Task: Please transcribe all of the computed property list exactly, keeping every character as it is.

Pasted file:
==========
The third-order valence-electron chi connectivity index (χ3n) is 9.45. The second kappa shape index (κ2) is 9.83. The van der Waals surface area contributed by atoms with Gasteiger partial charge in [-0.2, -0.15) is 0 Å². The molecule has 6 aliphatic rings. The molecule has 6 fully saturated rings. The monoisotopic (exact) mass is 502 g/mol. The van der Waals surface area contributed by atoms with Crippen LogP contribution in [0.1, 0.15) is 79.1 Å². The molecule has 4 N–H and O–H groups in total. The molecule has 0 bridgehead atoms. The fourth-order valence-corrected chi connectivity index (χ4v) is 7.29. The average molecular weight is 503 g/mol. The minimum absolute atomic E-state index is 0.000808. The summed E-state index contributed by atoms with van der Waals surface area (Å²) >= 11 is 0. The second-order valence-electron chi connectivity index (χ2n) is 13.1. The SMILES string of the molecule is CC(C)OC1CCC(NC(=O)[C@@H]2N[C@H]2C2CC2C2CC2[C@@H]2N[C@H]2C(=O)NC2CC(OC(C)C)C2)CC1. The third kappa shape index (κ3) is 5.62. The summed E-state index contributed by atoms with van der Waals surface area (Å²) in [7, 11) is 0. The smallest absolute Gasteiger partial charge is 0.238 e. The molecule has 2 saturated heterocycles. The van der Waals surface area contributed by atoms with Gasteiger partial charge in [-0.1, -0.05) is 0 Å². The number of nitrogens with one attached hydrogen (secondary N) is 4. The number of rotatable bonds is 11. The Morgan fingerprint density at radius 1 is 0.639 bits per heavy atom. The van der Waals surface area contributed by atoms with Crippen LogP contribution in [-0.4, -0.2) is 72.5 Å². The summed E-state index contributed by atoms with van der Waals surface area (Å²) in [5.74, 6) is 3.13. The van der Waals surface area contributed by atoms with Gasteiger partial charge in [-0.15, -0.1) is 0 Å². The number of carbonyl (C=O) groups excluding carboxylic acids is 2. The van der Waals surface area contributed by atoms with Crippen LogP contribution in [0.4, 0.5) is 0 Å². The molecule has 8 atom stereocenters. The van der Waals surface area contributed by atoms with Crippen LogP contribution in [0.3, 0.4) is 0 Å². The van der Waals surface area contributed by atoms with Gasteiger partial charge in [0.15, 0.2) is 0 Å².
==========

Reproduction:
The third-order valence-electron chi connectivity index (χ3n) is 9.45. The second kappa shape index (κ2) is 9.83. The van der Waals surface area contributed by atoms with Gasteiger partial charge in [-0.2, -0.15) is 0 Å². The molecule has 6 aliphatic rings. The molecule has 6 fully saturated rings. The monoisotopic (exact) mass is 502 g/mol. The van der Waals surface area contributed by atoms with Crippen LogP contribution in [0.1, 0.15) is 79.1 Å². The molecule has 4 N–H and O–H groups in total. The molecule has 0 bridgehead atoms. The fourth-order valence-corrected chi connectivity index (χ4v) is 7.29. The average molecular weight is 503 g/mol. The minimum absolute atomic E-state index is 0.000808. The summed E-state index contributed by atoms with van der Waals surface area (Å²) >= 11 is 0. The second-order valence-electron chi connectivity index (χ2n) is 13.1. The SMILES string of the molecule is CC(C)OC1CCC(NC(=O)[C@@H]2N[C@H]2C2CC2C2CC2[C@@H]2N[C@H]2C(=O)NC2CC(OC(C)C)C2)CC1. The third kappa shape index (κ3) is 5.62. The summed E-state index contributed by atoms with van der Waals surface area (Å²) in [7, 11) is 0. The smallest absolute Gasteiger partial charge is 0.238 e. The molecule has 2 saturated heterocycles. The van der Waals surface area contributed by atoms with Gasteiger partial charge in [-0.1, -0.05) is 0 Å². The number of nitrogens with one attached hydrogen (secondary N) is 4. The number of rotatable bonds is 11. The Morgan fingerprint density at radius 1 is 0.639 bits per heavy atom. The van der Waals surface area contributed by atoms with Crippen LogP contribution in [-0.4, -0.2) is 72.5 Å². The summed E-state index contributed by atoms with van der Waals surface area (Å²) in [5.74, 6) is 3.13. The van der Waals surface area contributed by atoms with Gasteiger partial charge in [-0.15, -0.1) is 0 Å². The number of carbonyl (C=O) groups excluding carboxylic acids is 2. The van der Waals surface area contributed by atoms with Crippen LogP contribution in [0.4, 0.5) is 0 Å². The molecule has 8 atom stereocenters. The van der Waals surface area contributed by atoms with Crippen LogP contribution in [0.3, 0.4) is 0 Å². The van der Waals surface area contributed by atoms with Gasteiger partial charge in [0.15, 0.2) is 0 Å².